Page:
Frya may have been the original Mother Goddess even. She goes to a watch star, so some may have seen her then as a Mother, in the stars, a Goddess. It seems to me the OLB does not say Frya's people have Gods or even Goddesses, but that the priest created Gods and Goddesses out of the real people they encountered, such as Minerva and Wodin.
I think the megalithic structures seem to be more built by people who were practising rites, maybe priestly castes, they said once Druids built Stonehenge and then tossed it out as Druids came way later than Stonehenge, but did they really, were the Druids before they became Druids, priests of a Mother Goddess, who worshipped cows with horns, who knew magic and practised bloody rituals..kept track of the movements of the Heavens and kept everyone in subjugation by these religious practices?
All hard to say really.
The Germanic and Celtic people used the 'year wheel' or Yule Wheel. According to one source (John Morton) the Germanics used a year wheel with six spokes, and the Celtics a year wheel with eight spokes (and this is the one popular with new age pagans).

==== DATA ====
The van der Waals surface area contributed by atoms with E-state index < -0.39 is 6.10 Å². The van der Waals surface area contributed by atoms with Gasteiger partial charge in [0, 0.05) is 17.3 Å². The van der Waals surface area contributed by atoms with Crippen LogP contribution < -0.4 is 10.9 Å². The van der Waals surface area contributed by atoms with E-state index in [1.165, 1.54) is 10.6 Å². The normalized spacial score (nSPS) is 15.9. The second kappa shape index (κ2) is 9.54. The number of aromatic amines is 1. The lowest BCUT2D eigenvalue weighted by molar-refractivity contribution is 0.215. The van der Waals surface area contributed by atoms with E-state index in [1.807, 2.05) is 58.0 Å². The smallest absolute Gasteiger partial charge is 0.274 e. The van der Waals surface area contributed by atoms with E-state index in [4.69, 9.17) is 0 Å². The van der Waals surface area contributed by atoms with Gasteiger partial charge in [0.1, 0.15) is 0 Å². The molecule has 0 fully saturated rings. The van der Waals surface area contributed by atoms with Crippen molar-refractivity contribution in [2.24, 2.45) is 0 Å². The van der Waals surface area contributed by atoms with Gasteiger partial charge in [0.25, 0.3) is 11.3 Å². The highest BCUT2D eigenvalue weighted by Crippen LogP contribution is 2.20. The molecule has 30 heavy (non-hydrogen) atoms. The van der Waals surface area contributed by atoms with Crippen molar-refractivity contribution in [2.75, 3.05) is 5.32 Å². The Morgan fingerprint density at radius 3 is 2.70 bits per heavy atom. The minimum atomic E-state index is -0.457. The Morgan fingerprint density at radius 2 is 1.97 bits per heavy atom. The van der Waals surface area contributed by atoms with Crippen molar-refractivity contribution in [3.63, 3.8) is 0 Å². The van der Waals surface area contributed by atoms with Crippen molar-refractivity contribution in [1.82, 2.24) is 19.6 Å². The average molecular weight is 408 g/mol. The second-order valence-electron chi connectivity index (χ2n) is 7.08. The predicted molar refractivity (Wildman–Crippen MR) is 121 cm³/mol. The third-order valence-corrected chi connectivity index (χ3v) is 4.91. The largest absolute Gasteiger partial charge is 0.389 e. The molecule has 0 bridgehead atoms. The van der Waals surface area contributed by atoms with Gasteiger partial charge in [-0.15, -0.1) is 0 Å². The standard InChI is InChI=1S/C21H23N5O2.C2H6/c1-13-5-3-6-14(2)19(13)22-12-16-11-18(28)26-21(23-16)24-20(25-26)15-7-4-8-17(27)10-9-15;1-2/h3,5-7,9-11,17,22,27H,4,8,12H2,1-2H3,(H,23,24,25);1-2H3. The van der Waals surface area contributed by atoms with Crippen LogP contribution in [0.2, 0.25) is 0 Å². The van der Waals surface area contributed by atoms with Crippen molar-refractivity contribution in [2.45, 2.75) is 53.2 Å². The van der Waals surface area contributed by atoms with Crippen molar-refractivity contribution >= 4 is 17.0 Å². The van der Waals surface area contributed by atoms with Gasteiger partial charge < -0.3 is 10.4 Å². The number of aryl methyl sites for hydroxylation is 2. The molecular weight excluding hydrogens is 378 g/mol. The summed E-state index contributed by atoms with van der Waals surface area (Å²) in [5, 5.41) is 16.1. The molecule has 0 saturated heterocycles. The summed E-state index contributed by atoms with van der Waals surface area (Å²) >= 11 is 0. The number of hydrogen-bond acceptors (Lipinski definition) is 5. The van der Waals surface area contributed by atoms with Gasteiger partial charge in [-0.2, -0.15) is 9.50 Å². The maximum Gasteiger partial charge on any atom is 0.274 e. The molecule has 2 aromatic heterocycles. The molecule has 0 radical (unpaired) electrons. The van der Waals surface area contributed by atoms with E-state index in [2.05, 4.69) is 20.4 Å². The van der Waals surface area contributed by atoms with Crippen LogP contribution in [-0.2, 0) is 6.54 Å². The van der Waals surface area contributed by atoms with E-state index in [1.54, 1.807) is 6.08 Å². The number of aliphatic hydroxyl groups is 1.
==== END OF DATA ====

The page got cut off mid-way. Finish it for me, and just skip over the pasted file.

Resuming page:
I can imagine they constructed henges based on these year wheels, and for nothing else than as calendar. And maybe even inspired by the already existing megaliths they encountered, and which were raised by the people who came long before them.
[ An interesting aside: it is now believed that the megalithic period of western Europe, from Scandinavia to Spain, was a very peaceful period, as compared to what happened after it ended.]
Several henges/earthen circles have been found in Germany (and I think also in Poland) that date to around 1500 BC (like the Goseck site in Germany) and of which they say were used as calendars (and as ritual sites)
Even those circles/henges were never mentioned in the OLB, as far as I know. And they must have been constructed while Frya's empire still ruled Europe.
(Btw, the idea that the Druids were responsible for the megalithis structures has already been thrown out of the window a very long time ago. Only some new age people still believe in it).
Hmm... it seems I was a bit off with my dating of the Goseck site:
The final phase of stone circle construction took place in the early to middle Bronze Age (c.2200–1500 BC) and saw the construction of numerous small circles which, it has been suggested, were built by individual family groups rather than the large numbers that monuments like Avebury would have required.
By 1500 BC stone circle construction had all but ceased. It is thought that changing weather patterns led people away from upland areas and that new religious thinking led to different ways of marking life and death.
Edited by Abramelin, 20 November 2010 - 08:02 PM.